Articles > St. John’s Wort Collection Mined for Its Medicinal Value

St. John’s Wort Collection Mined for Its Medicinal Value

A unique collection of St. John’s wort (Hypericum) curated by
Agricultural Research Service (ARS) scientists in Ames, Iowa, is
providing university collaborators with genetically diverse,
well-documented sources of this herb to use in studies examining its
medicinal potential.

In collaboration with Mark Widrlechner, a horticulturist with the ARS
crop genebank at the North Central Regional Plant Introduction Station
in Ames, scientists from the Center for Research on Botanical Dietary
Supplements (CRBDS) are screening 180 germplasm accessions of St. John’s
wort for biologically active compounds. Some may be worth evaluating
further in clinical trials for their potential to combat viral
infections, reduce inflammation or improve digestive health.

Established in 1948, the ARS Ames crop genebank curates more than
50,000 accessions of ornamental plants, maize, oilseeds, vegetables and
other crops, and provides them to researchers for many applications.
Accessions with medicinal or nutraceutical value include Echinacea
(purple coneflower), Hypericum, Prunella (self-heal)
and Actaea racemosa (black cohosh). ARS horticulturist Luping
Qu curates the collection and Widrlechner coordinates its use for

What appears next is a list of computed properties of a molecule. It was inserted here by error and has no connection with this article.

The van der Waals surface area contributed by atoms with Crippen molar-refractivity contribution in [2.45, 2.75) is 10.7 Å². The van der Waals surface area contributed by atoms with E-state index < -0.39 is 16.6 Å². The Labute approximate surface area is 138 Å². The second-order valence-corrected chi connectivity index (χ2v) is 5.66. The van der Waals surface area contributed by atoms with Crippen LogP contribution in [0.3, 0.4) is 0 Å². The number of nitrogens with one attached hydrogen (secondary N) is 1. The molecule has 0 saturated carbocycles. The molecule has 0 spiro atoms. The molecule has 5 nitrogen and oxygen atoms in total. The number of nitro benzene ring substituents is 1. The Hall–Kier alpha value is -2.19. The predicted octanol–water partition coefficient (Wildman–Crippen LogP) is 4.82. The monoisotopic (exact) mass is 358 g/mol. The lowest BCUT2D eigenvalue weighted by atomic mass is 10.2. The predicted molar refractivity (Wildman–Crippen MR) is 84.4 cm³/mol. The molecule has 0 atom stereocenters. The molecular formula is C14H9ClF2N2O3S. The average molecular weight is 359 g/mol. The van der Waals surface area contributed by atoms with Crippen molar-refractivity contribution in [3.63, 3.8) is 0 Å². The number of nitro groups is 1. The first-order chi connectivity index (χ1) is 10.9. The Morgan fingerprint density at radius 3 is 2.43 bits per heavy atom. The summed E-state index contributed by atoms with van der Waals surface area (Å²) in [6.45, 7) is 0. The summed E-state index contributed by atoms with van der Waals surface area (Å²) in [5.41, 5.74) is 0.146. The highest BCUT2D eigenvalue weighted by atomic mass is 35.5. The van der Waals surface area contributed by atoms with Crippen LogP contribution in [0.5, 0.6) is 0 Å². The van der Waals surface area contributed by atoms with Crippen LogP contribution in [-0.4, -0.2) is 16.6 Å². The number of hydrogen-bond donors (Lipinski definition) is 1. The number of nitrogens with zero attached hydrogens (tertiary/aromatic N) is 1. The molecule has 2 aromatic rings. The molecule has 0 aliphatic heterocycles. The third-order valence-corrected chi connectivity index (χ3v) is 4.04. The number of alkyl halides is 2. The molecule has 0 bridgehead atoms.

research at CRBDS, one of six Botanical Research Centers funded by the
National Institutes of Health from 2005-2010.

The Hypericum collection at Ames was started in the 1990s
and today encompasses about 60 species collected from around the world.
This diversity has enabled investigations of genetic, environmental and
developmental factors affecting the quantity and quality of bioactive
compounds, as well as their modes of action.

Of particular interest is how these compounds interact, and whether
those interactions are critical to human health benefits. In a recent
issue of Pharmaceutical Biology, researchers noted that
combinations of four compounds from St. John’s wort (amentoflavone,
chlorogenic acid, pseudohypericin and quercetin) were more effective at
reducing inflammation in mouse macrophage assays than when each was used
alone.

Widrlechner’s collaborators include Diane Birt, Kimberly Hammer,
Matthew Hillwig, Jingqiang Wei, George Kraus, Patricia Murphy and Eve
Wurtele at Iowa State University; Jeffrey Neighbors, David Wiemer, Wendy
Maury and Jason Price at the University of Iowa; and Joe-Ann McCoy,
formerly with ARS.

Source : USDA/Agricultural Research Service

 


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